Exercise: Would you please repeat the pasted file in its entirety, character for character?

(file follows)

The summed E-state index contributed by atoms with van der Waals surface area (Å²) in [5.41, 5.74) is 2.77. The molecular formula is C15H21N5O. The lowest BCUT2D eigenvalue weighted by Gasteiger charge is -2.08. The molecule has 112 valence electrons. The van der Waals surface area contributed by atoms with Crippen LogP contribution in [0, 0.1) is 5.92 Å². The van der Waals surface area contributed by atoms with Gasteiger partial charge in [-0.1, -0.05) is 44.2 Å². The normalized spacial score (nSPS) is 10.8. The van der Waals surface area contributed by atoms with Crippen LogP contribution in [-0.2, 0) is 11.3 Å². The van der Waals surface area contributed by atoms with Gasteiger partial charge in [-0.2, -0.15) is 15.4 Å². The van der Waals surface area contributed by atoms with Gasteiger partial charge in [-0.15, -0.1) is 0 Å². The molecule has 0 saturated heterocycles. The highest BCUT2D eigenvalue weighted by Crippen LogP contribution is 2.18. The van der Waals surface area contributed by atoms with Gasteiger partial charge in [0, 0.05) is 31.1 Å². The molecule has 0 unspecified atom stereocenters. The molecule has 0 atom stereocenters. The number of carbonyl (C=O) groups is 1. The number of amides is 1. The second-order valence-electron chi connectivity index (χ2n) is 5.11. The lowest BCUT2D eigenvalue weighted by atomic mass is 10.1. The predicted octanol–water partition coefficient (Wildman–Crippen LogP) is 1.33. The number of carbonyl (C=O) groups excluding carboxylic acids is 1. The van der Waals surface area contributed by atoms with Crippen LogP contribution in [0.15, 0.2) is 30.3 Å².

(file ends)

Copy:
The summed E-state index contributed by atoms with van der Waals surface area (Å²) in [5.41, 5.74) is 2.77. The molecular formula is C15H21N5O. The lowest BCUT2D eigenvalue weighted by Gasteiger charge is -2.08. The molecule has 112 valence electrons. The van der Waals surface area contributed by atoms with Crippen LogP contribution in [0, 0.1) is 5.92 Å². The van der Waals surface area contributed by atoms with Gasteiger partial charge in [-0.1, -0.05) is 44.2 Å². The normalized spacial score (nSPS) is 10.8. The van der Waals surface area contributed by atoms with Crippen LogP contribution in [-0.2, 0) is 11.3 Å². The van der Waals surface area contributed by atoms with Gasteiger partial charge in [-0.2, -0.15) is 15.4 Å². The van der Waals surface area contributed by atoms with Gasteiger partial charge in [-0.15, -0.1) is 0 Å². The molecule has 0 saturated heterocycles. The highest BCUT2D eigenvalue weighted by Crippen LogP contribution is 2.18. The van der Waals surface area contributed by atoms with Gasteiger partial charge in [0, 0.05) is 31.1 Å². The molecule has 0 unspecified atom stereocenters. The molecule has 0 atom stereocenters. The number of carbonyl (C=O) groups is 1. The number of amides is 1. The second-order valence-electron chi connectivity index (χ2n) is 5.11. The lowest BCUT2D eigenvalue weighted by atomic mass is 10.1. The predicted octanol–water partition coefficient (Wildman–Crippen LogP) is 1.33. The number of carbonyl (C=O) groups excluding carboxylic acids is 1. The van der Waals surface area contributed by atoms with Crippen LogP contribution in [0.15, 0.2) is 30.3 Å².